As Millennials, most of us have grown up with grandparents who met, fell in love, and married at an early age. Some of our parents did the same. In many households, the idea of a prenuptial agreement was viewed as a dark cloud or something that indicated that a marriage would not last. Millennials have, more and more frequently, and with later and later ages of getting married, begun utilizing prenups regularly. This has also, then, impacted how millennials get divorced.
In Colorado, Section 3 of Title 14 governs premarital and marital agreements. In a nutshell, both agreements contain largely the same information, their timelines just differ. A premarital agreement is an “agreement between individuals who intend to marry which affirms, modifies or waives a marital right or obligation during the marriage or at legal separation, marital dissolution, death of one of the spouses, or the occurrence or nonoccurrence of any other event.” § 14-3-302(5), C.R.S. A marital agreement is the same, except it is entered between individuals who intend to remain married, instead of individuals who are anticipating marriage. § 14-3-302(2), C.R.S.
While the “prenup” has largely been coined as something only those in high socioeconomic statuses utilize, millennials are entering into prenups more frequently, regardless of their financial situation. According to the American Academy of Matrimonial Lawyers, there is a 62% spike in prenup signings, and most of those signors are millennials. There are many different reasons for this, one large reason being that millennials are working longer, acquiring more student debt, marrying later and aiming to protect themselves in the event of divorce.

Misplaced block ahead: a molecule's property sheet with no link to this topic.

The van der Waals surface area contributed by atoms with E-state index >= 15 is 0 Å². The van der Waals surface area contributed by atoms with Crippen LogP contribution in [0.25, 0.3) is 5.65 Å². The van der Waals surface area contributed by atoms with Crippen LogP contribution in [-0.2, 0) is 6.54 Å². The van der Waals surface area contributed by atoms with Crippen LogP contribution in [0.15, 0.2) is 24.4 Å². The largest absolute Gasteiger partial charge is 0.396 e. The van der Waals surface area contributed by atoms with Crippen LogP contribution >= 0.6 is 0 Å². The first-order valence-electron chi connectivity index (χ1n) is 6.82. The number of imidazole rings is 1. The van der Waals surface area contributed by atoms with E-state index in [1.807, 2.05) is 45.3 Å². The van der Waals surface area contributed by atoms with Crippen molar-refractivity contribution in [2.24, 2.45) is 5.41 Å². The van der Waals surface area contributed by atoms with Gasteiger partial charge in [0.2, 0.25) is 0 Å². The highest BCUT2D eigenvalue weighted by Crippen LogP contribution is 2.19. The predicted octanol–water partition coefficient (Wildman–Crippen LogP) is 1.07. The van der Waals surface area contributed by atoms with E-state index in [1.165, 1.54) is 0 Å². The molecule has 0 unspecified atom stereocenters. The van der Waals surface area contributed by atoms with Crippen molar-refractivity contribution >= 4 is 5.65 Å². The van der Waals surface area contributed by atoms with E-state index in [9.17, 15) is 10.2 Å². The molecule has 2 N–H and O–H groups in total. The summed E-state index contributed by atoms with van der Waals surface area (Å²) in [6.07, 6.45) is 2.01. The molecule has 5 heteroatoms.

Because most millennials are getting married later in life, they are acquiring more assets before marriage. This can include savings, property, retirement, stocks, investment accounts, business interests, and much more. There has been an increase in the “millennial prenup” given that oftentimes there is more to protect when entering into a marriage, both the current value of your assets and any increase in value of certain property you are bringing into the marriage.
Millennials seem to have a business-like mindset when singing a prenup. Most are detailing their assets (and their student loans) and aiming to mitigate any headache that might come from a divorce later on. Most refuse to think of it as a “romance killer” and rather, as a tool to protect both parties. As the saying goes, nobody gets married to get divorced, but millennials are certainly thinking ahead and planning for any outcome. In these unpredictable times, a little bit of certainty offers peace of mind.
Signing a prenuptial agreement often involves considering what assets you may acquire later. This can include potential inheritances, potential future business interests, property purchases, and more. Prenuptial agreements have become a tool, instead of a buzzkill, and oftentimes helps promote the hard conversations couples should be having before they get married.
For help determining whether a prenuptial/marital agreement is right for you, or with the drafting of one, call the divorce and family law attorneys at GEM, 720-443-4892, for a free consultation.
Authored by: Adeline Sultentich, Associate Attorney